When you look at the needs of sales reps and the way they work today, the CRM cloud vs. on-premises debate isn't really a debate at all.
At one time, selling was a largely individual activity where reps treated contact information and other customer details as closely guarded secrets. As selling became more complex, customer relationship management (CRM) platforms demonstrated the power of collectively managing customer data to make the selling process more targeted and relevant.
The CRM cloud vs. on-premises question reflects an opportunity for organizations to take another leap forward with sales enablement technology. They will be looking to IT, however, to help educate and guide them on whether moving to a cloud-based CRM solution is a good fit, and why.
Here's what you need to know to make the right business case.
Two types of CRM deployments
Installing a CRM platform directly within your own environment—the on-premises approach—was one of the few options available prior to the rise of cloud computing. Today, those who stick with an on-premises CRM solution are probably concerned about three things.
- Visibility: There is a perception that an on-premises CRM platform will offer greater visibility into where data is stored, which can alleviate security and compliance concerns.
- Integration: In other cases, organizations hope keeping the CRM solution on-premises will ease integration with other sales enablement applications.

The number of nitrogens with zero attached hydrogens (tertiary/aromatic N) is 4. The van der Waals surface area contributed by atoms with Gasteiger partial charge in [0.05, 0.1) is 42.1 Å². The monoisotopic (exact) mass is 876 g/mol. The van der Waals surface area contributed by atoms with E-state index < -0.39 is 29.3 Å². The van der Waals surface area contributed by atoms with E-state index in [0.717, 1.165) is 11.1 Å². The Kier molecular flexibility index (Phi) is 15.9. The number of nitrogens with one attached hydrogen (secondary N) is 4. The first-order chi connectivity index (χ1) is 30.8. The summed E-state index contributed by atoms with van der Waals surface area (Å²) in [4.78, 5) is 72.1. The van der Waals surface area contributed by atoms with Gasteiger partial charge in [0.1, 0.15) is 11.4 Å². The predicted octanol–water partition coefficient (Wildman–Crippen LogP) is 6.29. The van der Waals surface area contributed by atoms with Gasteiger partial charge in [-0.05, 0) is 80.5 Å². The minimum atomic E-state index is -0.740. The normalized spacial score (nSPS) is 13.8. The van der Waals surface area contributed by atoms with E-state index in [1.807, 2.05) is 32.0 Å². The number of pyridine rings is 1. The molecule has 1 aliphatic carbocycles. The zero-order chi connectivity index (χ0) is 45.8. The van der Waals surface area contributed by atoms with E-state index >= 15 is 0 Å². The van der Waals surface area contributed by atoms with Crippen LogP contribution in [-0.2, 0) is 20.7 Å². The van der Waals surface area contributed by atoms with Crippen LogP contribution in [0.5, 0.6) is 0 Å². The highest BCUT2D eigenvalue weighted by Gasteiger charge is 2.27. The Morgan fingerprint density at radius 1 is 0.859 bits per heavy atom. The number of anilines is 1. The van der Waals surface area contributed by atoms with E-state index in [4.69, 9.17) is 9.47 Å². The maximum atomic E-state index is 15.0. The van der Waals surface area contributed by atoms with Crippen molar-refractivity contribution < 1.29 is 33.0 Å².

- Control: Finally, some worry about control and ownership of data when they work with third-party cloud providers.
When you work with the right managed services provider, however, you can still maintain control, ownership and visibility while gaining a lot of other benefits that come with a CRM solution in the cloud. These benefits include:
Instead of paying for dedicated hardware and developers to assist with integration, cloud-based CRM systems work on a predictable, subscription model.
This allows organizations to cost-effectively increase their use of a CRM platform as their sales team grows, turning sales enablement into more of an operational expense. It also means fast and simple deployment compared with on-premises approaches.
Over time, meanwhile, because the cloud-based CRM system provider has the responsibility to keep their systems current, IT would not need to use resources to keep an on-premises system updated in order to prevent any potential vulnerabilities.
Any application hosted in the cloud becomes available virtually anywhere, and CRM is no exception. The always-on availability of cloud-based CRM systems can lead to a huge productivity boost for sales reps who are often on the road, or who may now need to work remotely at least part of the time.
Then there's the risk an organization's the need to ensure your CRM system is always backed up. With on-premises systems, IT is responsible for that task, while CRM systems in the cloud are backed up by the provider meaning that sales data is current and accessible to every single rep.
Ease of use
The cloud brings similar advantages to other applications where a CRM platform could plugin and add to the return on investment (ROI). With more organizations moving toward unified communications and collaboration as a service (UCaaS), for instance, reps are already working together in a more dynamic fashion.
A lot of the conversations that happen over calls, voicemail and instant messaging will almost certainly involve details about customers and prospects. This makes the combination of UCaaS and cloud-based CRM a natural evolution of a data-driven sales strategy.